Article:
Dawn finally starts to arrive as I wake from a half sleep, but am dismayed that it is another two hours before the first morning ferry is operational. ‘God I wish they would build a bloody bridge across’ I muse to myself, as I try once again to get comfortable in a space even a contortionist would find difficult. As the full morning sun finally pokes its nose above the murky horizon in a clear blue sky, the sound of the ferry, its diesel engine chugging merrily along, calls out to me: ‘I’m coming, I’m coming, I’m coming’. Eventually it enters the small harbour, and the steel ramp scrapes along the concrete slope as if to say ‘I have arrived’.
At last, I am crossing over the sea to Skye, jubilation, excitement all mixed up with the weariness and aching bones, but at least I was moving. The shore gets closer and so the engine is revved in anticipation which does little to make the last few yards go any faster. Bump, the ferry slides into the far shore ramp and within seconds I am off down the road with the wind at my back.
The ten odd cars that accompanied me across, jockey for first pole position down the narrow road and I am no different. Race after the car in front. Overtake. Get overtaken. Drive faster to overtake the car that has just overtaken me and so the game of leap frog goes on until I get tired of it all and slow down enough to allow them to disappear into the distance, leaving me an empty road. Sods law was only taking a short nap, for when I rounded a sharp bend, there in front was a slow moving lorry.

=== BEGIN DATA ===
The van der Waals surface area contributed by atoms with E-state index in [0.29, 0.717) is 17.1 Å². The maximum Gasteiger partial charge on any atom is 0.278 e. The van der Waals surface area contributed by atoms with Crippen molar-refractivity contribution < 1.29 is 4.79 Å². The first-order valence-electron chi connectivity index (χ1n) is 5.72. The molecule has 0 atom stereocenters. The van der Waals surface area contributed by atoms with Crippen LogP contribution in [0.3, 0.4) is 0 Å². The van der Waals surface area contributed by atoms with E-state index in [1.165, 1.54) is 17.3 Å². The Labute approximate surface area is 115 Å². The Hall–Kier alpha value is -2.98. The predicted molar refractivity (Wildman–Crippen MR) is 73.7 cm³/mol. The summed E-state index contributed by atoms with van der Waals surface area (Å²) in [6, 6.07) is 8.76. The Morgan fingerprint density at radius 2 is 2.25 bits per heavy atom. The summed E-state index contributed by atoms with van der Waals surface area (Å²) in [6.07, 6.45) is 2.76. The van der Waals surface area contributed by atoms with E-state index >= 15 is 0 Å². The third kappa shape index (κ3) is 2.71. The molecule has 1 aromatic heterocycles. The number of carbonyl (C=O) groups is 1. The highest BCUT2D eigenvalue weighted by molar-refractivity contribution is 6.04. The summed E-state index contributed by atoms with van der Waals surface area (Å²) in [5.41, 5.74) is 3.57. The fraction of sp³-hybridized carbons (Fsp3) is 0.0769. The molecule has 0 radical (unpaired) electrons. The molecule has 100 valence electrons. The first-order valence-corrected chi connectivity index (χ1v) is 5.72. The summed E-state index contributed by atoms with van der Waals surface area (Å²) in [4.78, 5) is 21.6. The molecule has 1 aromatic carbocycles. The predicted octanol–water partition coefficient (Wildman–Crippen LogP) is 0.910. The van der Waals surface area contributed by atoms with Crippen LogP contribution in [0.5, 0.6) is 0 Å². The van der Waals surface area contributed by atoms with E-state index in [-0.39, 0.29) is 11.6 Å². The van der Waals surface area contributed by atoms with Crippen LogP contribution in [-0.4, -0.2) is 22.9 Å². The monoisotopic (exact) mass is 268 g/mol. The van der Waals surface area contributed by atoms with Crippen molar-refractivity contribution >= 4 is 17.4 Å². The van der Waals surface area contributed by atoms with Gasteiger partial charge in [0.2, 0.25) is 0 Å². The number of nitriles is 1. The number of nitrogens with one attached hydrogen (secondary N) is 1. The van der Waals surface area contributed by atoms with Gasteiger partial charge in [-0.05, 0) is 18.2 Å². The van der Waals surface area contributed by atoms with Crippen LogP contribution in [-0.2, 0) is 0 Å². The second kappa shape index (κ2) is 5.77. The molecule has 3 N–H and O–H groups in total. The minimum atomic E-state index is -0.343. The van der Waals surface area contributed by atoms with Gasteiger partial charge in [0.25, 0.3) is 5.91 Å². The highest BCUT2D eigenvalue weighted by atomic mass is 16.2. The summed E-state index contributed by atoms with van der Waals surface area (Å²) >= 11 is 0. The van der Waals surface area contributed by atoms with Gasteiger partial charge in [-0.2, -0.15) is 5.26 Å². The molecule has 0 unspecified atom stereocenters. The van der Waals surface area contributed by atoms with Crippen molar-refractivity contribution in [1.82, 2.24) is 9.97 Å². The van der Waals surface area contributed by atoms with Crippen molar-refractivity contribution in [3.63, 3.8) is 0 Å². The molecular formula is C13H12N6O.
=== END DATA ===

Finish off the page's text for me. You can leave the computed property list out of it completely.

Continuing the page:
Braking hard I become frustrated because the road is full of bends for the next few miles or so. A car comes up behind me, close, too close so I tap my brakes to give him a fright hoping that it will make him back off a bit but it doesn’t, it just makes him more determined to overtake me and the lorry at the first opportunity that is presented. Suddenly a straight stretch of road appears and so I signal to pull out, but the car behind has other ideas as he pulls out without signalling and forces his way past me and the lorry waving with two fingers as he passes.
I ignore his gesture and stop at Portree for breakfast before driving on to park in the lay by beside the Old Man of Storr, a magnificent obelisk of rock that stands proud inviting those interested, to come close to its base and admire the conical shape of the rugosities that adorn the surface. Standing around are an array of other odd shaped pinnacles, rugged, weathered and just as magnificent, pleasing to the eye and touch.